It’s all the muddy stuff in between that I seem to have difficulty with.

      Thanks Peter for your response, and GINA thanks for this place for me to help me explore. I was going to quit after the first pigeon hole comment. Maybe I should have?
      P

  6. Hi Gina,
    With Valentines Day coming and recent happenings, I am becoming more aware of not just my fears, and wants, but also recognizing some of the issues I need to figure out.
    I just watched a few of your videos in this post, and maybe solved a conundrum.
    I was often told in high school and my first couple of years of college by friends, almost always friends who were girls, that I was a good listener. I also believed then, that I was a team player, and could communicate well, except when it came to public speaking.

    The problem with being and believing was that my total focus was on listening, and trying to figure out what I could do to “solve” whatever I heard while I was listening. My coping strategy, was trying to please, 95 % of the time. I was only left with 5% to deal with my needs, (when you have ADHD without knowing it, you don’t know what percent of you you are really dealing with, so take the numbers loosely) Much of that time, for me was spent physically running. I constantly tuned in and out of many thoughts without completion, They seemed to always complicated matters, or lead to blind alleys, except, the ” I want to do beneficial things, be liked or respected “internal drive”” that, for me, never leaves and rarely, if ever, succeeds in a way that I hope.

    In the end, with the limited short term working memory, not being able to focus, deal with, and distinguish between what I want and what I am doing outside of what I am immediately doing, and doing it well, causes most of my problems.
    In order to deal with people, I often need to be doing an outwardly or directed job or task that somehow pretty much involves them, or I will, most likely, unintentionally and usually clumsily by-pass opportunities, or even them, so I can provide whatever focus my job or personal “mission” needs from me (which is always a lot of effort) so as not to fail at that, while, only sometimes knowingly, failing at other things that in the long run may be more important, even to me.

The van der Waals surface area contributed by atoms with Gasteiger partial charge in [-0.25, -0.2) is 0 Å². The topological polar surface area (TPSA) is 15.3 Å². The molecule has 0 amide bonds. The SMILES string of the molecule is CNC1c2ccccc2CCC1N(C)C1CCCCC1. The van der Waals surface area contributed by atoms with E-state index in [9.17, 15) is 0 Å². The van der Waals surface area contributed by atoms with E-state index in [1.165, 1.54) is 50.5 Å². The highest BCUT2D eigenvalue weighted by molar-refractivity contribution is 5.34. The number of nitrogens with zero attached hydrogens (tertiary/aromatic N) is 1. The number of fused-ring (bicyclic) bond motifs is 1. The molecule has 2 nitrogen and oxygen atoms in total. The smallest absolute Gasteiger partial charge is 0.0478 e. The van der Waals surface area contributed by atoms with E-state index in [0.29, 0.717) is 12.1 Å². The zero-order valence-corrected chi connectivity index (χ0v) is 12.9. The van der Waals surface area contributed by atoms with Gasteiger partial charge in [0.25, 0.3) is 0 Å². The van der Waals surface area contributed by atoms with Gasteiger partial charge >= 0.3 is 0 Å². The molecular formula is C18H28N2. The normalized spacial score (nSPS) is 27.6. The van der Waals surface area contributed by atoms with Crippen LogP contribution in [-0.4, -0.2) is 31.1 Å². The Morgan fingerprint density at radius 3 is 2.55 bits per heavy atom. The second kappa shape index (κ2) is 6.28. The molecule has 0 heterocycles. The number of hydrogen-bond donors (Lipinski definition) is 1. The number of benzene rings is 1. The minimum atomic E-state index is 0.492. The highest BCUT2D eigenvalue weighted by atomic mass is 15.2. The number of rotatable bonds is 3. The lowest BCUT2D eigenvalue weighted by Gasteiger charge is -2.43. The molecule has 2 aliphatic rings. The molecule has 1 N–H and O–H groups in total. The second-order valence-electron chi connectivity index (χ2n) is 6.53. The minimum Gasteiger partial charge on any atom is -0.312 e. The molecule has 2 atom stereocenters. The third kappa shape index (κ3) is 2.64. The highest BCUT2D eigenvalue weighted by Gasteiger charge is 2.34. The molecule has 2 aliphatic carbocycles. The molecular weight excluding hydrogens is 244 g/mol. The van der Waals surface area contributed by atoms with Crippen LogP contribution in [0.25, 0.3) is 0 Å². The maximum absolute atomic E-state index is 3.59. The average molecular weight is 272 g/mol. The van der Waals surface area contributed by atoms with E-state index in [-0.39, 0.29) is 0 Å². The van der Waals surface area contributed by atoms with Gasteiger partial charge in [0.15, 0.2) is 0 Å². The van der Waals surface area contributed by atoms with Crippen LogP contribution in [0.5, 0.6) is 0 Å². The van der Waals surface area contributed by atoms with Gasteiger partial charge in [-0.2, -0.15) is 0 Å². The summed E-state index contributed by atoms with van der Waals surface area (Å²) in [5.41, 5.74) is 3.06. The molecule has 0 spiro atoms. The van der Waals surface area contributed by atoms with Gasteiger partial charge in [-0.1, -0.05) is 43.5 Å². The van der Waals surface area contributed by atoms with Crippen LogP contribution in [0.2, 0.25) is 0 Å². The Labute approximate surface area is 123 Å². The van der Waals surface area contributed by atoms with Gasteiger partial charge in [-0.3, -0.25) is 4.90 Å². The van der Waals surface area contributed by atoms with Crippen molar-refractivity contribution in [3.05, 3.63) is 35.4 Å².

I don’t wonder any more, why it’s been difficult for me to connect with others in a way where I feel I can be on the same plane. I just want to have hope that some one can understand and really be happy to know and be a part of my life as much as I can know and be a part of theirs.

    Thanks for this post.

  7. OMG, those JibJab videos are so funny! I can just see you all frolicking around the San Fran area, dancing and singing. And….yeah, well, you know.

    Actually I do have something to say. DH has a touch of the Aspergers which is, of course, now just a note on the autism scale, but as such, he often just wouldn’t notice or comment on things I do. After medicating he is better, but will often hyper focus on things.

    We have Sunday afternoons set aside for our weekly nap. 😉 We make no other plans for Sundays with anyone else. We know what we are going to do on Sunday. Works for us and sounds like it works for you too. And who knows, maybe we’ll go for a walk on one of those Sundays. It would be good for us.

  8. Thank you for this. The fill-in the blanks forms look great. My daughter is 17 and is only being diagnosed now, but her lack of expressed gratitude growing up always irked me.
    Your site has been very helpful already even though I’ve only found it recently, as, in the process of her diagnosis I have also come to recognise the fact that I have severe executive-disorder. Not that I didn’t already know it! But now I know it’s part of a condition, not just me being utterly hopeless. It’s hard to guide someone else towards a more organised and socially-acceptable life when you can’t actually organise yourself, so all help is gratefully received, thank you.

    1. Hi Belinda,

      Thanks for taking the time to write. I’m glad to know my blog has been helpful to you.

      You know, I always tell the parents of children with ADHD to consider if one or both might have ADHD as well. In which case, it’s best to, as they say on the airplanes, “Put on your own oxygen mask first. Then help others.” 🙂

      best
      g

Leave a Comment

Your email address will not be published. Required fields are marked *

This site uses Akismet to reduce spam. Learn how your comment data is processed.

Stay in Touch!
Ride the ADHD Roller Coaster
Without Getting Whiplash!
Receive Gina Pera's award-winning blog posts and news of webinars and workshops.
P.S. Your time and privacy—Respected.
No e-mail bombardment—Promised.
No Thanks!
close-link